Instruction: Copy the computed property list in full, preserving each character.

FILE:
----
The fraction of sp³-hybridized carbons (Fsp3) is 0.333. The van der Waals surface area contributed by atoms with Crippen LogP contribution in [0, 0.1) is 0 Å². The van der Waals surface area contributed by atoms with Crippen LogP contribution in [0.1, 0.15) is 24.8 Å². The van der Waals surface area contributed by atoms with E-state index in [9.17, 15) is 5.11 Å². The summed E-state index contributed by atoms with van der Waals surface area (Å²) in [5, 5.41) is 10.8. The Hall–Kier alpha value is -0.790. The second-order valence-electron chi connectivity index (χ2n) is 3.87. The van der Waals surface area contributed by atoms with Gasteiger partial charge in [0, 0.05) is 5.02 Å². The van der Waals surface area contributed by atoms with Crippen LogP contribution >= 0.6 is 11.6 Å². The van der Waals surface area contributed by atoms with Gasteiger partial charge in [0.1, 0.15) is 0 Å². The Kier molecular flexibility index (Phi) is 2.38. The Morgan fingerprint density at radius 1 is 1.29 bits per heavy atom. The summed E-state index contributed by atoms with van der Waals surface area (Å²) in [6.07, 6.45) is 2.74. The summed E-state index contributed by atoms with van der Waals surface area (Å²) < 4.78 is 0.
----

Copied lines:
The fraction of sp³-hybridized carbons (Fsp3) is 0.333. The van der Waals surface area contributed by atoms with Crippen LogP contribution in [0, 0.1) is 0 Å². The van der Waals surface area contributed by atoms with Crippen LogP contribution in [0.1, 0.15) is 24.8 Å². The van der Waals surface area contributed by atoms with E-state index in [9.17, 15) is 5.11 Å². The summed E-state index contributed by atoms with van der Waals surface area (Å²) in [5, 5.41) is 10.8. The Hall–Kier alpha value is -0.790. The second-order valence-electron chi connectivity index (χ2n) is 3.87. The van der Waals surface area contributed by atoms with Gasteiger partial charge in [0, 0.05) is 5.02 Å². The van der Waals surface area contributed by atoms with Crippen LogP contribution >= 0.6 is 11.6 Å². The van der Waals surface area contributed by atoms with Gasteiger partial charge in [0.1, 0.15) is 0 Å². The Kier molecular flexibility index (Phi) is 2.38. The Morgan fingerprint density at radius 1 is 1.29 bits per heavy atom. The summed E-state index contributed by atoms with van der Waals surface area (Å²) in [6.07, 6.45) is 2.74. The summed E-state index contributed by atoms with van der Waals surface area (Å²) < 4.78 is 0.